I hear a lot of bluegrass music that is good but not necessarily different – do we really need, for instance, another cover of I’ll Fly Away, or another Alison Krauss sound-alike female vocalist?
So when something fresh and new comes along, I can get pretty excited. So it is that I was thrilled to listen to Six Degrees of Separation from Wilson Banjo Co. More specifically, I was taken by the straight-ahead, engaging vocal stylings of Sarah Logan, an East Tennessee State University student who sings lead on seven of the band’s 12 songs on this Pinecastle release. Remember her name.
From the first words she sings on the eerie ballad, When The Crow Comes Down, to the more conventional Long Hard Day, Logan establishes herself as a vocalist destined for big things. The band, put together by banjo builder, engineer, producer, songwriter, masterful player, and jack of all trades, Steve Wilson, is fortunate to have her in the lineup. Some day, he and others will be able to say, “We knew her when.” For now, they just need to enjoy every note.
But Logan is far from the only bright light on this balanced, tasteful project. While we only hear his warm voice out front on the first single, Wrong Turn That Led Me To You, Colton Rudd, is right up there with her in the vocal chops department.
Wilson also brought in a number of marquee names to contribute on instruments and harmonies, including Deanie Richardson, Gena Britt, Dale Ann Bradley, Alan Bibey, Shawn Lane, Michael Cleveland, Richard Bennett, Glen Crain, and others. Not surprisingly, with that cast, the picking is top-notch, elevated by super clean production. Seemingly every listen unearths a lick or nuance that eluded me previously.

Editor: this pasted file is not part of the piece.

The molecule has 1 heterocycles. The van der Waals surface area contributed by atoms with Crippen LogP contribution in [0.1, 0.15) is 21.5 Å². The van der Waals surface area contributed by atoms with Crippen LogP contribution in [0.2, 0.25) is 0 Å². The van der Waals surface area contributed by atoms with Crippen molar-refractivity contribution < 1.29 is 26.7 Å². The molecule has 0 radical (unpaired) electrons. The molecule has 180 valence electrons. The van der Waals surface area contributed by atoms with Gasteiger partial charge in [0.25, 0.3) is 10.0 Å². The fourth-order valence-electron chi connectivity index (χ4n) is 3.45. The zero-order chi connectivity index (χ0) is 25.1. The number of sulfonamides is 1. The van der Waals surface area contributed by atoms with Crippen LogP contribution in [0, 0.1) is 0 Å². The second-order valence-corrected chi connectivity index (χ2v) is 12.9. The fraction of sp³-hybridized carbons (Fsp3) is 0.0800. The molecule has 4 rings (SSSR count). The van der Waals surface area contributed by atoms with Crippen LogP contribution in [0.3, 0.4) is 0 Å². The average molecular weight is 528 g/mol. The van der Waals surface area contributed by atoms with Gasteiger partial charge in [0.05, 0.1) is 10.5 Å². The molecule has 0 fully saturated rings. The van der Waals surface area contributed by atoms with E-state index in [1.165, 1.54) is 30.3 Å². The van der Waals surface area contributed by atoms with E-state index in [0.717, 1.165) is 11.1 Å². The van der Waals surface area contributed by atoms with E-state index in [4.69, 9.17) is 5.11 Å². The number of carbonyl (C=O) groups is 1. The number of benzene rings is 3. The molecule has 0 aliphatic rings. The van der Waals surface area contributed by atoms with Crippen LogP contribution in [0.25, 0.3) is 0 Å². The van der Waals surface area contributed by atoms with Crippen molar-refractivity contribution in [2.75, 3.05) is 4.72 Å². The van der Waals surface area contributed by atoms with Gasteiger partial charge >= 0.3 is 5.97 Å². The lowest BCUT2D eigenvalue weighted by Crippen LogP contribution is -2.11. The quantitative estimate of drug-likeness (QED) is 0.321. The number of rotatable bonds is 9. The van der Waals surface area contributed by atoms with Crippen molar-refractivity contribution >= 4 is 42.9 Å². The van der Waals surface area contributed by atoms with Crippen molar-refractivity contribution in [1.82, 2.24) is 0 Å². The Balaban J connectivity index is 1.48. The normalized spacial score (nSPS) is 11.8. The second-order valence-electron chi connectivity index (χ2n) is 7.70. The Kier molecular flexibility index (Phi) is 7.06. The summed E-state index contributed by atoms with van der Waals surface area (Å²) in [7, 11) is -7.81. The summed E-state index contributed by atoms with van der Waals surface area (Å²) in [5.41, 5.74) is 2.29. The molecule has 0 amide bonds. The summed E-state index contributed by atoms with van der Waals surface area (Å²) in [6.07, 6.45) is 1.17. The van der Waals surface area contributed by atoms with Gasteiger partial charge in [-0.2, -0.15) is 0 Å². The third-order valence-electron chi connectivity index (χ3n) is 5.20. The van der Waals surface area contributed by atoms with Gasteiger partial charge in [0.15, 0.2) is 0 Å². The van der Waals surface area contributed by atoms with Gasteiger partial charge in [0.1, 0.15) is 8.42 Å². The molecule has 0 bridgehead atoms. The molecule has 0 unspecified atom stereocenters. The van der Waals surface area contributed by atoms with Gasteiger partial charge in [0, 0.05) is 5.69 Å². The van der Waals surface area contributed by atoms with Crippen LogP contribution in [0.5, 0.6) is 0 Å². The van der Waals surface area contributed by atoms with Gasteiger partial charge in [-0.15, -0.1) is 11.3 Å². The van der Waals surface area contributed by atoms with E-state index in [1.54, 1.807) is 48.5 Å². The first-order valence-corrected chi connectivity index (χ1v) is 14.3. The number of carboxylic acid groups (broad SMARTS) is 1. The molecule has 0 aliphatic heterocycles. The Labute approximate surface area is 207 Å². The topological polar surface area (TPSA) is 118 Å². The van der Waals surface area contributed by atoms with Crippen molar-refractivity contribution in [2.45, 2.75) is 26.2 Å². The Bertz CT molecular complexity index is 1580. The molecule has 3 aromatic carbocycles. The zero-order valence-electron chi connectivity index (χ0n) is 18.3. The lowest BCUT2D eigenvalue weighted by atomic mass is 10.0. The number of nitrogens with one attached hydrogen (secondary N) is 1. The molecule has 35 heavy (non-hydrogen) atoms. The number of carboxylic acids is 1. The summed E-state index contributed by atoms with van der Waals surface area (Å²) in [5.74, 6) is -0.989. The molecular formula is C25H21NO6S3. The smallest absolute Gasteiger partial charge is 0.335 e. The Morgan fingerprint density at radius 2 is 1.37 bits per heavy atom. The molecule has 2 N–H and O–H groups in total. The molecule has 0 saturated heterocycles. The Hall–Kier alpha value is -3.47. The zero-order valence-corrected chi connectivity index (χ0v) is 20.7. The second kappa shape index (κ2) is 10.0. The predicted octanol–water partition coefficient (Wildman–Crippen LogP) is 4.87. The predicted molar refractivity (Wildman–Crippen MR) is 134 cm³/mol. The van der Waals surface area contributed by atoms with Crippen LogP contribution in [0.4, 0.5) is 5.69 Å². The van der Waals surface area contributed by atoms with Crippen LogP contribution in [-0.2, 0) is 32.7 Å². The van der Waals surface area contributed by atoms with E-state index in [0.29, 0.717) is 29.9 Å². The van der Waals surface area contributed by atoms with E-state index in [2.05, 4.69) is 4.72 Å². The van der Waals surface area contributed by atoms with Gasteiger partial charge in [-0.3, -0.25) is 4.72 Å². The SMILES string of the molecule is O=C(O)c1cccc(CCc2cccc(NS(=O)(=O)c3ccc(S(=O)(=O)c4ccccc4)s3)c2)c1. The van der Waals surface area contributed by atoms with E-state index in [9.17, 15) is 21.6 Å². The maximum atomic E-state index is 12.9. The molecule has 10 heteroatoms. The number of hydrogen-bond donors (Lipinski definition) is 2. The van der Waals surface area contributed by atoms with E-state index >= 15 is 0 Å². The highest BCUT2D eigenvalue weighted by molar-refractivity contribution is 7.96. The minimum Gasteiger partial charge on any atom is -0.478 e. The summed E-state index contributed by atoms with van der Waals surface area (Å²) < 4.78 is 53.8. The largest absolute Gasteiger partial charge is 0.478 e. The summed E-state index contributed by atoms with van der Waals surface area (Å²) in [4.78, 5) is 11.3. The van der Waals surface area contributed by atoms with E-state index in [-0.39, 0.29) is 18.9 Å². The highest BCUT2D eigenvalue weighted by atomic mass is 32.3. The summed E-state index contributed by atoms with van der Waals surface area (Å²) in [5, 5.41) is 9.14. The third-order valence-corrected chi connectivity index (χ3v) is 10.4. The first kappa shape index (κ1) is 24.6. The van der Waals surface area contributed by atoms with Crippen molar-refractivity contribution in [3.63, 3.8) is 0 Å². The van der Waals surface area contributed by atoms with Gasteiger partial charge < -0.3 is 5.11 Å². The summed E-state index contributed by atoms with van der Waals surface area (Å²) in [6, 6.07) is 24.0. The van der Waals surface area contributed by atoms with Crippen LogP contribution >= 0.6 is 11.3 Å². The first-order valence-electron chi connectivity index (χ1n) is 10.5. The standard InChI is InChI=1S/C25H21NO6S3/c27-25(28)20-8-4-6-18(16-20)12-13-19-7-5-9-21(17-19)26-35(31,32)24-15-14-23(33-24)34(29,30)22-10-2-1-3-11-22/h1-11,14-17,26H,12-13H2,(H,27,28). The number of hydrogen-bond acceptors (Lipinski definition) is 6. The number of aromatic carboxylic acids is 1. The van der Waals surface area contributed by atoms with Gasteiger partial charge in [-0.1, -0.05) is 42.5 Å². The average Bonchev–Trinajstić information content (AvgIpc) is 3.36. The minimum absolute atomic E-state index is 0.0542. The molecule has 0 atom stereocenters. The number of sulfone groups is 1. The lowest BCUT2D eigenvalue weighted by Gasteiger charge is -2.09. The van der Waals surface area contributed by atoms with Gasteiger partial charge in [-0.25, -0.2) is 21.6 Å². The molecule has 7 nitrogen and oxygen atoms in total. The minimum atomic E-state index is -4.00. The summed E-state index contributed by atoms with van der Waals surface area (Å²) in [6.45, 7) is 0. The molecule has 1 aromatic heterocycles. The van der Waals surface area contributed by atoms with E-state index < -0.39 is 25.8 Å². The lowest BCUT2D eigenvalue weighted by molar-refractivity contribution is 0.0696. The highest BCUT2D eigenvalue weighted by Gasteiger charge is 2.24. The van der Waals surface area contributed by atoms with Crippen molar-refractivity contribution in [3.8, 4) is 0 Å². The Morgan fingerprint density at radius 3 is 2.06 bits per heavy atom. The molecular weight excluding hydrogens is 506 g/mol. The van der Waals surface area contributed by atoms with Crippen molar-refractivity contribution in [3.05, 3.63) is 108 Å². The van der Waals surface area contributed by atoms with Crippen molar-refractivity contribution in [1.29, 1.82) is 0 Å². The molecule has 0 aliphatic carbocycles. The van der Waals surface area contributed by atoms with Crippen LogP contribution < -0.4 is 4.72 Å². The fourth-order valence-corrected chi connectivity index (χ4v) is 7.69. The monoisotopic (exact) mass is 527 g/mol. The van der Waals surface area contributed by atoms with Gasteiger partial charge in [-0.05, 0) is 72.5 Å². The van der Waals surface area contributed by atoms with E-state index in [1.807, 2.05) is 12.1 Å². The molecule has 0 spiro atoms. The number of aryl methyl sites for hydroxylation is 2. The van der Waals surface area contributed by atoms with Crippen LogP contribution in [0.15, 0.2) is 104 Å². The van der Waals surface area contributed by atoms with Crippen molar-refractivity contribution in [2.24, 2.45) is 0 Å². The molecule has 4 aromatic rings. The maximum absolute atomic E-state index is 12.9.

Richardson is especially masterful in pairing a haunting fiddle part with Logan’s dark vocals on When The Crow Comes Down. The song, written by Jordan Rainer, Kevin Brandt, and Tristin Smith, will be featured in a video due out later this month. Hey, if we can have Christmas in July, why not Halloween in June? If the video is as hair-raising as the song, you might need to sleep with one eye open.
As a songwriter, I find one nagging little issues in a few places on this release. Most casual listeners aren’t likely to notice, but on a handful of songs, some unnecessarily repeated words (“right” in consecutive lines, for instance) keep good songs from being great ones, at least to my ear. But after focusing on instrumental compositions for long, Wilson is relatively new to the lyric side of the equation, and he and his co-writers, including his wife, Melanie Wilson, will only get better over time.
Overall, though, Six Degrees of Separation is a strong, strong project, with promises of greater things still to come.